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The Budget 2022 contains several changes that employers and employees need to be aware of from a HR perspective. Below, we look at these HR changes:

What is the Budget 2022?

The Budget is the amount of money the Government has to spend each year, and what it decides to spend it on. On Budget Day, the Government gives a detailed breakdown of how much money it expects to collect in the year ahead (income) and how that income will be spent across all Government Departments (expenditure). 

How will the Budget affect HR matters in 2022?

  • Pensioners will receive an extra €5 a week while other welfare payments such as the jobseekers payment and maternity benefit will also increase by the same amount from January. 
  • The National Minimum wage is to be increased by 30 cents to €10.50. 
  • The standard rate (20%) tax band will be increased by €1,500. 
  • There will be an increase in each of the personal tax credits, employee tax credits, and earned income credits by €50 to €1,700. 
  • USC – To ensure that the salary of a full-time worker on the minimum wage will remain outside the top rates of the Universal Social Charge, the ceiling of the second USC rate band will be increased from €20,687 to €21,295.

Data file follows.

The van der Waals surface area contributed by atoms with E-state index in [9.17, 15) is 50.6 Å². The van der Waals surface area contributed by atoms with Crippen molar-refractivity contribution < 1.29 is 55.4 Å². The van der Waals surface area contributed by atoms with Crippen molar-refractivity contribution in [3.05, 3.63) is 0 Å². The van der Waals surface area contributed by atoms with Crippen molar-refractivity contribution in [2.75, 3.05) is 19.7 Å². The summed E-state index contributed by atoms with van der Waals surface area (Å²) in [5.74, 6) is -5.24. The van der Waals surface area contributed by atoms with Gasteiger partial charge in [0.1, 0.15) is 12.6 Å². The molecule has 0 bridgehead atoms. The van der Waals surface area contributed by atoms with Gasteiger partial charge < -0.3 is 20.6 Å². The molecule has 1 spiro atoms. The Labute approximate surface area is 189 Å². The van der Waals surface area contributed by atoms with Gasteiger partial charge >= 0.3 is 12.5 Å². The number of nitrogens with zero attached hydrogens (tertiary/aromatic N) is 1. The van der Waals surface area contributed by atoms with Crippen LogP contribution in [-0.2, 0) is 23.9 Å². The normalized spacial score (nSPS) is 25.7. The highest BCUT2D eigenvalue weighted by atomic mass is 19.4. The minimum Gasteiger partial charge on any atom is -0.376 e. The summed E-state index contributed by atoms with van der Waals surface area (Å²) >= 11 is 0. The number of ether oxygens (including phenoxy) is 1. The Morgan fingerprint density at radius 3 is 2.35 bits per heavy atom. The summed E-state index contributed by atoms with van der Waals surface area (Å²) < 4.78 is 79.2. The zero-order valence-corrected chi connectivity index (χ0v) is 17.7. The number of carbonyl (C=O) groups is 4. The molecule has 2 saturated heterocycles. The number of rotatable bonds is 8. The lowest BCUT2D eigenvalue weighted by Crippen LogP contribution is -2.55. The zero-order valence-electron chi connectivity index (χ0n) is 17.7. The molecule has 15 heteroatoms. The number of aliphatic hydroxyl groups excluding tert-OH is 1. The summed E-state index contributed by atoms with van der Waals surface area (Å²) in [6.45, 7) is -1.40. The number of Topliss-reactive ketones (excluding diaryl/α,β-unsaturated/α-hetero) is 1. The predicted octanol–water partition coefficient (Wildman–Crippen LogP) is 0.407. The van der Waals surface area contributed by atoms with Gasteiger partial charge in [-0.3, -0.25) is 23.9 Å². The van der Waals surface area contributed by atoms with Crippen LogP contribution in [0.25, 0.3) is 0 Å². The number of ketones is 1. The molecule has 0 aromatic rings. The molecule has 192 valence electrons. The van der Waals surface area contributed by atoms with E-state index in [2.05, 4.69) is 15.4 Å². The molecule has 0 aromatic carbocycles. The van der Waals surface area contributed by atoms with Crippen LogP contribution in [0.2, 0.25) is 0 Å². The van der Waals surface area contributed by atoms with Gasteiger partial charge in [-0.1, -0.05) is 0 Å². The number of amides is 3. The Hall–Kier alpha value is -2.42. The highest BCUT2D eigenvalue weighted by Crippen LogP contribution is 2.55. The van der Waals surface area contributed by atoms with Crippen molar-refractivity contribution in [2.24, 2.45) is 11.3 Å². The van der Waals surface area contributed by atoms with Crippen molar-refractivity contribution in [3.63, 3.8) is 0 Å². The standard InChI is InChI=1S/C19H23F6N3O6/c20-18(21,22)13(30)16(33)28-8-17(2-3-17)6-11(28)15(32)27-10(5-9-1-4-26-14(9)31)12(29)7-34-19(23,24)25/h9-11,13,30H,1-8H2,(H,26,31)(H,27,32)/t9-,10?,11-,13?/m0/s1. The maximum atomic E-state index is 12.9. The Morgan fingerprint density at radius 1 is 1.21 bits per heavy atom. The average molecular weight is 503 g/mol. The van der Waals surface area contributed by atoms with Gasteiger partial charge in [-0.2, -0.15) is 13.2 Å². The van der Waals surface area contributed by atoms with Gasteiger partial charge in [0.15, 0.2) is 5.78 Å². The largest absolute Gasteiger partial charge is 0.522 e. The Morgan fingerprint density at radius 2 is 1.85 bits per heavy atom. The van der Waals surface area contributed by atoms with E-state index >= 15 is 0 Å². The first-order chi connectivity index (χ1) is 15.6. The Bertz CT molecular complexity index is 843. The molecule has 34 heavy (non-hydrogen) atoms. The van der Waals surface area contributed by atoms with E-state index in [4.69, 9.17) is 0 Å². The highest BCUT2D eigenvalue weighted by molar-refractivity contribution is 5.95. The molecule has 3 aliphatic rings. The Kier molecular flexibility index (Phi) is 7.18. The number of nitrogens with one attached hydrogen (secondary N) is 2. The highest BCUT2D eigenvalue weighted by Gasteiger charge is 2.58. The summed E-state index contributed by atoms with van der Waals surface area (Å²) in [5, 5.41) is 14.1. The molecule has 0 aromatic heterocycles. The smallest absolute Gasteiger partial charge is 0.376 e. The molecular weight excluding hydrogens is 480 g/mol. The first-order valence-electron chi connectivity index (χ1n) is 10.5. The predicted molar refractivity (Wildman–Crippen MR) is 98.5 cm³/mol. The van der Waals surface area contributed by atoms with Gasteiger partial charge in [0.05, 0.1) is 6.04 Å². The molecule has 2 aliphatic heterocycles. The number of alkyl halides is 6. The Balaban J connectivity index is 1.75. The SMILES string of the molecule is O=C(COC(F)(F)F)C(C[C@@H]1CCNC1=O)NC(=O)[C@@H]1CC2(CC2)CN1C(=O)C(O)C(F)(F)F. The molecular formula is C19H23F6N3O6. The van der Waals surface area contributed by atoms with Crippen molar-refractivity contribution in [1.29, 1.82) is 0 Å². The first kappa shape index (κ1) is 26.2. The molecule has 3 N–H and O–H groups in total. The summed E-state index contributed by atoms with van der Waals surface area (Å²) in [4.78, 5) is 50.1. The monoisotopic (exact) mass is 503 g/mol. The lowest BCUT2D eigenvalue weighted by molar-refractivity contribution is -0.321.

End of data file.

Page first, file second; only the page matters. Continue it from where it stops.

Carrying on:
• The EWSS will remain in place in a graduated form until 30 April 2022. There will be no change to the EWSS for October and November.  Businesses availing of the EWSS on 31 Dec 2021 will continue to be supported until 30 April 2022. From Dec 2021 to Feb 2022, a two-rate structure of €151.50 and €203 will apply, while for Mar and Apr 2022, the final two months of the scheme, a flat rate subsidy of €100 will be put in place.
  • Employer’s PRSI – From 1 January 2022 the weekly income threshold for the higher rate of employer’s PRSI will increase from €398 to €410. 
  • Working at home – Minister Donohoe announced an income tax deduction amounting to 30% of the cost of vouched expenses for heat, electricity, and broadband.
  • An extra two weeks of parent’s leave to be introduced from August 2022 so that parents of a newborn can take up to seven weeks off work supported by the State.

Labour market support – a further €34 million is being allocated for apprenticeships, “which will include off-the-job training places for 7,000 apprentices impacted by Covid”. 

  • The Government’s ‘Pathways to Work’ strategy will be a critical element of supporting people who need help finding new jobs after Covid as well as those unemployed pre-Covid. The plan will do this through a new work placement scheme, additional places on the Community Employment and Tús employment programmes, and 20,000 new further education and training places. 

Employers need to ensure they update their HR policies to reflect the changes brought about as a result of Budget 2022. If anyone has queries regarding these changes, they can contact or visit